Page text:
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CloudFlare Claims Most Activity from Tor Is Malicious

June 28, 2016

Different sources suggest varying levels of malicious activity on Tor. Tech Insider shared an article responding to recent claims about Tor made by CloudFlare. The article, entitled, Google Search has a secret feature that shouts animal noises at you, offers information about CloudFlare’s perspective and that of the Tor Project. CloudFlare reports most requests from Tor, 94 percent, are “malicious” and the Tor Project has responded by requesting evidence to justify the claim. Those involved in the Tor Project have a hunch the 94 percent figure stems from CloudFlare attributing the label of “malicious” to any IP address that has ever sent spam. The article continues,

“We’re interested in hearing CloudFlare’s explanation of how they arrived at the 94% figure and why they choose to block so much legitimate Tor traffic. While we wait to hear from CloudFlare, here’s what we know: 1) CloudFlare uses an IP reputation system to assign scores to IP addresses that generate malicious traffic. In their blog post, they mentioned obtaining data from Project Honey Pot, in addition to their own systems. Project Honey Pot has an IP reputation system that causes IP addresses to be labeled as “malicious” if they ever send spam to a select set of diagnostic machines that are not normally in use. CloudFlare has not described the nature of the IP reputation systems they use in any detail.”

This article raises some interesting points, but also alludes to more universal problems with making sense of any information published online. An epistemology about technology, and many areas of study, is like chasing a moving target. Knowledge about technology is complicated by the relationship between technology and information dissemination. The important questions are what does one know about Tor and how does one know about it?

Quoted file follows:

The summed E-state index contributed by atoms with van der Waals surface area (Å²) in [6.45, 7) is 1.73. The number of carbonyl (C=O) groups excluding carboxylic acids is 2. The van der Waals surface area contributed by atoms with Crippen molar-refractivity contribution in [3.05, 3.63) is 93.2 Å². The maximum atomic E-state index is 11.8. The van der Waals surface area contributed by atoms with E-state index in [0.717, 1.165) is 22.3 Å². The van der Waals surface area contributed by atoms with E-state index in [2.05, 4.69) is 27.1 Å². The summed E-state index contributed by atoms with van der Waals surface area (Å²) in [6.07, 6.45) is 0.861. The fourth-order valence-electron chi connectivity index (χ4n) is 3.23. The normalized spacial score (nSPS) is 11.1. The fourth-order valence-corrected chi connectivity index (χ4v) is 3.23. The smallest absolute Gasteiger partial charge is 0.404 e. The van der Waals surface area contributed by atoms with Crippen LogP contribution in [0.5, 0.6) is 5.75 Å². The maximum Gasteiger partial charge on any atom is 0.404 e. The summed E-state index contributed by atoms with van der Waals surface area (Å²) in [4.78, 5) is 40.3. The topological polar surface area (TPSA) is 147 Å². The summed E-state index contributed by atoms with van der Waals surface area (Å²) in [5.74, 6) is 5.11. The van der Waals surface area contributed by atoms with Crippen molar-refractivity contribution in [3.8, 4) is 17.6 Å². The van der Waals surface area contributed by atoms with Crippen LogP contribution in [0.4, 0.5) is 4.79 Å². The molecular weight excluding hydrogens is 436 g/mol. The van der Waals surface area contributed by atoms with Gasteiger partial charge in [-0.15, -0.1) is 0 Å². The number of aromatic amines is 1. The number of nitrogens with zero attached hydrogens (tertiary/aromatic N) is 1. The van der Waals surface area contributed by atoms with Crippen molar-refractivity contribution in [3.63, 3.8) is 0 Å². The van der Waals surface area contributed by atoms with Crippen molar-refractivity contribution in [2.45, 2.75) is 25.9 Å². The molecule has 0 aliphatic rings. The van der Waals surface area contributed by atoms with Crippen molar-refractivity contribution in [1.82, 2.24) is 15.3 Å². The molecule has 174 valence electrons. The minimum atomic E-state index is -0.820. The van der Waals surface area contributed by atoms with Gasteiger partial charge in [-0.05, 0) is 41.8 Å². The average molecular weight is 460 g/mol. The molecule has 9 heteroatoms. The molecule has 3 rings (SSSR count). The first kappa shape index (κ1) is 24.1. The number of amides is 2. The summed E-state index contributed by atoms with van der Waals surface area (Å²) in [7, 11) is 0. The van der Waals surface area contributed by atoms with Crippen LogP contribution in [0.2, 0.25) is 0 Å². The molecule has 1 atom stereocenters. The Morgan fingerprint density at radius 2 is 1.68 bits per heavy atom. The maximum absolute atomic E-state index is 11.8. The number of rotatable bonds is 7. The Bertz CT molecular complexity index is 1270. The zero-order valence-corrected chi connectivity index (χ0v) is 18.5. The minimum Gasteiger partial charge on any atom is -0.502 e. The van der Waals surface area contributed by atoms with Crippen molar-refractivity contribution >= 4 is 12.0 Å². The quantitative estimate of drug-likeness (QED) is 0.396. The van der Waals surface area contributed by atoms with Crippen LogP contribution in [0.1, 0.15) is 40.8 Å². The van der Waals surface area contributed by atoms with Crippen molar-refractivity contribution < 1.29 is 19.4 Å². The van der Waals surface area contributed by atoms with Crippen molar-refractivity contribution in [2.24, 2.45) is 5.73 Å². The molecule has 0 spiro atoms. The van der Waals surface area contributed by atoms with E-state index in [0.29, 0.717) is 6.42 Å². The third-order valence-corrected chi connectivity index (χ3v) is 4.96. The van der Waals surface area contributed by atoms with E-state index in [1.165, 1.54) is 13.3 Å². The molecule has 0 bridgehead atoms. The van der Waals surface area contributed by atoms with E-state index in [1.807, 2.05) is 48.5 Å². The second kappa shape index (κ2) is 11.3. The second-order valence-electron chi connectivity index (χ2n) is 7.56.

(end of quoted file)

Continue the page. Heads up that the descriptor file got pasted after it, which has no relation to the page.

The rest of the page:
Megan Feil, June 28, 2016

Sponsored by ArnoldIT.com, publisher of the CyberOSINT monograph

Is the NSA Is Overwhelmed with Data?

June 28, 2016

US citizens are worried about their civil liberties being compromised by the National Security AgencyZDNet reports they might not need to be worried anymore in the article, “NSA Is So Overwhelmed With Data, It’s No Longer Effective, Says Whistleblower.”

William Binney is a former official from the National Security Agency (NSA) with thirty years under his belt.  Binney has been a civilian for fifteen years, but he is abhorred with the NSA.  He said the NSA is so engorged with data that it has lost its effectiveness and important intelligence is lost in the mess.  This is how the terrorists win.  Binney also shared that an NSA official could run a query and be overwhelmed with so much data they would not know where to start.

” ‘That’s why they couldn’t stop the Boston bombing, or the Paris shootings, because the data was all there,’ said Binney. Because the agency isn’t carefully and methodically setting its tools up for smart data collection, that leaves analysts to search for a needle in a haystack.  ‘The data was all there… the NSA is great at going back over it forensically for years to see what they were doing before that,’ he said. ‘But that doesn’t stop it.’”

The problems are worse across the other law enforcement agencies, including the FBI, CIA, and DEA.  Binney left the NSA one month after 9/11 and reported that the NSA uses an intrusive and expensive data collection system.   The mantra is “to collect it all”, but it is proving ineffective and expensive.  According to Binney, it is also taking away half the Constitution.

Binney’s statements remind me of the old Pokémon games.  The catchphrase for the franchise is “gotta catch ‘em all” and it was easy with 150 Pokémon along with a few cheat codes.  The games have expanded to over seven hundred monsters to catch, plus the cheat codes have been dismantled making it so overwhelming that the game requires endless hours just to level up one character.  The new games are an ineffective way to play, because it takes so long and there is just too much to do.  The NSA is suffering from too many Pokémon in the form of data.